Uribe's office announced Sunday that the Colombian leader appears to have fallen ill with the H1N1 virus after attending a regional summit last week in Argentina, and other governments had been notified .
Uribe's personal physician Gustavo Aristizabal told local radio that the Colombian leader would require two additional days of treatment, "but by Wednesday afternoon, he should be able to resume normal activity."
Aristizabal said Uribe first began to feel ill at around midday on Friday. But his symptoms, including persistent cough and fever, already appeared to be subsiding, the physician said.
"Since Saturday, the president has ceased to have fever. He shows general signs of illness - a sore throat, a little achiness in the chest - but now he is on the road toward full recovery," Aristizabal said.
The country's health minister Diego Palacio told reporters that he spoke with Uribe late Sunday and was monitoring how the illness progressed.
"It's going quite well," said Palacio, who is also a medical doctor, adding that he did not fear any major health consequences from Uribe's brush with the dreaded virus.
"The president seemed very animated and well on the road to recovery," Palacio said.
Costa Rica's President Oscar Arias, a Nobel Peace Prize winner and mediator of the Honduran political crisis, also had a bout of swine flu earlier this month.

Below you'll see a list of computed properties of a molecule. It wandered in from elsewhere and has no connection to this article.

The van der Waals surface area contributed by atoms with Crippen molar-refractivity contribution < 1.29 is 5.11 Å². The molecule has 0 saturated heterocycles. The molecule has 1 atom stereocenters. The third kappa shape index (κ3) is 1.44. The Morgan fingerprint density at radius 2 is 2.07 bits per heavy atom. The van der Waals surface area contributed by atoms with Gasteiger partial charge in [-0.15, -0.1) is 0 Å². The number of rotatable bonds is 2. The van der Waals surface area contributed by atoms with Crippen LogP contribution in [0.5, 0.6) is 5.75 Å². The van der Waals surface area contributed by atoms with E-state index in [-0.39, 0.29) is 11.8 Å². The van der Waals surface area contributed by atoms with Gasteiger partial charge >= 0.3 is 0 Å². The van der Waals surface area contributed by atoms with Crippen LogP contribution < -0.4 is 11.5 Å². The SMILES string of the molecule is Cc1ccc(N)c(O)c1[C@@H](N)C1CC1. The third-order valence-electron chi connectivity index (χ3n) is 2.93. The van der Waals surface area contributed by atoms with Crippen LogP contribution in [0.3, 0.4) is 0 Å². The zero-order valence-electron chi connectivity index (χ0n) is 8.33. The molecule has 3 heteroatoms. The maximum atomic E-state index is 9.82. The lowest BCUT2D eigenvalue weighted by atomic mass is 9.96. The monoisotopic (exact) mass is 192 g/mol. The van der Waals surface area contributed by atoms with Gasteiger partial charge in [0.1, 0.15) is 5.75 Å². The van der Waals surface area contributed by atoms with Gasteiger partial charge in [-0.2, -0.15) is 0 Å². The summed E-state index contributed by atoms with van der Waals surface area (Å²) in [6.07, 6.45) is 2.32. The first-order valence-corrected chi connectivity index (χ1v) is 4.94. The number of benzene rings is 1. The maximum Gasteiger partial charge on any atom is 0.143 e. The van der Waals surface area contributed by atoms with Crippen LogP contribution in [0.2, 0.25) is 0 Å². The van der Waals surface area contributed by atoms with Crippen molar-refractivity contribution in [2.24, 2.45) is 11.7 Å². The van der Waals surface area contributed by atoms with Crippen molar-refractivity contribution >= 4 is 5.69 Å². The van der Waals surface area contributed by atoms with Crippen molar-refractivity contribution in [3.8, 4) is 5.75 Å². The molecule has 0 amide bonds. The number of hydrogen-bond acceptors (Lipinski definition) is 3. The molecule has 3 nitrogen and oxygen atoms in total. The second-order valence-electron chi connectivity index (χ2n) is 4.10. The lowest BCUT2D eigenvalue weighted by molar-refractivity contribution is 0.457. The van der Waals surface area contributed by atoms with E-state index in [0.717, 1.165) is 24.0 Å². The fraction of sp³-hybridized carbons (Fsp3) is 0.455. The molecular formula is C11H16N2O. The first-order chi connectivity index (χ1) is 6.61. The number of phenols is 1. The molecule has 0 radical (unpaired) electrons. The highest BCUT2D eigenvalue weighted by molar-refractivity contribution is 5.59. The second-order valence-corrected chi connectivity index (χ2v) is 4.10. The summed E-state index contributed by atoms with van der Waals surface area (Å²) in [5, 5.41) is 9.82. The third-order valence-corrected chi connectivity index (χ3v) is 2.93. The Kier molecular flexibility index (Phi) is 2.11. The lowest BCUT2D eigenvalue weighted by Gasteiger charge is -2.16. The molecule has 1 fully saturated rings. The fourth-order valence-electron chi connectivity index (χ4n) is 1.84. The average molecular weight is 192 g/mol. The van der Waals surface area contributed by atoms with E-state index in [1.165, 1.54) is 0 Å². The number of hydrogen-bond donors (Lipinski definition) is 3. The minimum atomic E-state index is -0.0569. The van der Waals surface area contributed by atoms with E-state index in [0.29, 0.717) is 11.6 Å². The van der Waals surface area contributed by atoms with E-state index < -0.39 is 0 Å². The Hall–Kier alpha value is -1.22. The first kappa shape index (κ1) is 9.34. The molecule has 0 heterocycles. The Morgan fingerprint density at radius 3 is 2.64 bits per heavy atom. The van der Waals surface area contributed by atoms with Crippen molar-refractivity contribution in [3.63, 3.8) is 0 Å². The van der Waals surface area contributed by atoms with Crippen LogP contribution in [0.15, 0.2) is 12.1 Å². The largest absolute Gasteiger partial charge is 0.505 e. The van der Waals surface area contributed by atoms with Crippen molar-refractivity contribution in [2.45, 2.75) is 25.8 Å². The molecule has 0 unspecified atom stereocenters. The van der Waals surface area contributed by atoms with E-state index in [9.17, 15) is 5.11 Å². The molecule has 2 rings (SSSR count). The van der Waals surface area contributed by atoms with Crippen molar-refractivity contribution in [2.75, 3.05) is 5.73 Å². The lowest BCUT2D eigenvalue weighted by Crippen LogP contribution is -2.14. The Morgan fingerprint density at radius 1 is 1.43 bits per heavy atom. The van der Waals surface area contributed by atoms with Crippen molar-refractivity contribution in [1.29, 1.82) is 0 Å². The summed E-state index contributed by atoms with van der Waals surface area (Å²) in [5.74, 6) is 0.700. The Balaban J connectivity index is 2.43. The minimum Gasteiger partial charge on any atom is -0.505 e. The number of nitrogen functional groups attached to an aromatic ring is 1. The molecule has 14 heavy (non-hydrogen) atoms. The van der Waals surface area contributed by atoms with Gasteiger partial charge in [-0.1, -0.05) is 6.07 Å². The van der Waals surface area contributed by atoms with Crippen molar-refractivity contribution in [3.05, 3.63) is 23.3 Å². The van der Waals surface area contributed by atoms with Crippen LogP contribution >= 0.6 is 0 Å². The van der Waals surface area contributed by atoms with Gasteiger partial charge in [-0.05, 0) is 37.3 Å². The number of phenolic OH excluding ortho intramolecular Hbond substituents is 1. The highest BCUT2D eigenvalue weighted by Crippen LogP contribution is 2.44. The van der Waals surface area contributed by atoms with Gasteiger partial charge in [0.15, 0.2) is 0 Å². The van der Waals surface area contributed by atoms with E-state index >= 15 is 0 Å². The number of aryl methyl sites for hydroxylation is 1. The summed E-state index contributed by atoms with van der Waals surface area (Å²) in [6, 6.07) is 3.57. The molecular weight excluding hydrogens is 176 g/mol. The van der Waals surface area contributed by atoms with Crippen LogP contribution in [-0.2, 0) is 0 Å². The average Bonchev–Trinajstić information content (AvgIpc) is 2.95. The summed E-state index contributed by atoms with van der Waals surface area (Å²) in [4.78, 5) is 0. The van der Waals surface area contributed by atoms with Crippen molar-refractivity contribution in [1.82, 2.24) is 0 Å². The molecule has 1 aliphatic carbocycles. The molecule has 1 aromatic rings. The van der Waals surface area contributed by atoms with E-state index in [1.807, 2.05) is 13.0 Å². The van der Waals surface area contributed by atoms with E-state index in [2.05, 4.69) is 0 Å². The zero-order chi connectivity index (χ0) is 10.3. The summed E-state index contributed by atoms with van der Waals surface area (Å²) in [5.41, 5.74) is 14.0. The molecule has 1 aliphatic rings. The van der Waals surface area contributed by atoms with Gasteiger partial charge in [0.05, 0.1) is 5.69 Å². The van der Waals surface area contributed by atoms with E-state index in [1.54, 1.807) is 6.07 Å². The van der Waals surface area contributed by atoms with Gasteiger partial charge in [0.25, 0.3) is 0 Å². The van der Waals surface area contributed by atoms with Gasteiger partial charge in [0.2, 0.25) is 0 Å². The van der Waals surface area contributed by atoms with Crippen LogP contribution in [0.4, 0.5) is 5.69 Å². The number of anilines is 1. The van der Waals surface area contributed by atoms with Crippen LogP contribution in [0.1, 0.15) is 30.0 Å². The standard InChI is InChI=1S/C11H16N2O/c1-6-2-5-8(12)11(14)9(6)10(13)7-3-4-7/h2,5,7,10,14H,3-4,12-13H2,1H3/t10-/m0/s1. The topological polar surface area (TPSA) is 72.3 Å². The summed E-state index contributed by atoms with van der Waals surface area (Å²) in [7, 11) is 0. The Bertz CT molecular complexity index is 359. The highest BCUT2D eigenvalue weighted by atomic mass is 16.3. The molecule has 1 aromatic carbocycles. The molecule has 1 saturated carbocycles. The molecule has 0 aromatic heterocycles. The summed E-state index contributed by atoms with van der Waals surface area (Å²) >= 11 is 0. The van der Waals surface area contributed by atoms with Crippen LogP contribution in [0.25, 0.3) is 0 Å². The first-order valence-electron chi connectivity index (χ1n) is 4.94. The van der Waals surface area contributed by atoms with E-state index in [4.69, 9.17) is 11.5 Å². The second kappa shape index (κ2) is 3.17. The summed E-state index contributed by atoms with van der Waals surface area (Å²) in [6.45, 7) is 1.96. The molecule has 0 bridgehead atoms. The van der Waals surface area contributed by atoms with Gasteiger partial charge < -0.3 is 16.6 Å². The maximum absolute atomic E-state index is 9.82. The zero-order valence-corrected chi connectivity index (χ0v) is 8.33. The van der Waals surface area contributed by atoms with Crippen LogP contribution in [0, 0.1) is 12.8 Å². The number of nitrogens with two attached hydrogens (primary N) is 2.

Meanwhile, another top Colombian official, Foreign Minister Jaime Bermudez, who is on official business in China, has also been tested to determine whether he has contracted the virus, officials said.
Colombia's ambassador to Beijing said Chinese authorities, out of an abundance of caution, had asked Bermudez to undergo a health screening to ensure that he was not infected with swine flu, after news of Uribe's illness emerged.
"Out of diplomatic prudence, meetings that he had planned today (Monday) have been canceled until we get the test results," Ambassador Guillermo Ricardo Velez told RCN radio.
Velez added however that Bermudez is "in perfect health" and shows "no symptoms" of the virus.
A spokesman in Bogota said Uribe's office also informed other governments who attended the summit in Bariloche, Argentina about his illness.
"All the people and government leaders who have had close contact with the president are being informed," said spokesman Cesar Mauricio Velasquez.
Velasquez added that while in isolation, Uribe was continuing to carry out some his official duties by telephone and Internet.
Deaths from swine flu in Latin America, the worst-hit region in the world, rose to over 1,300 this month.
To date, 34 people have died of the flu in Colombia, official data show. A total of 621 infections have been confirmed.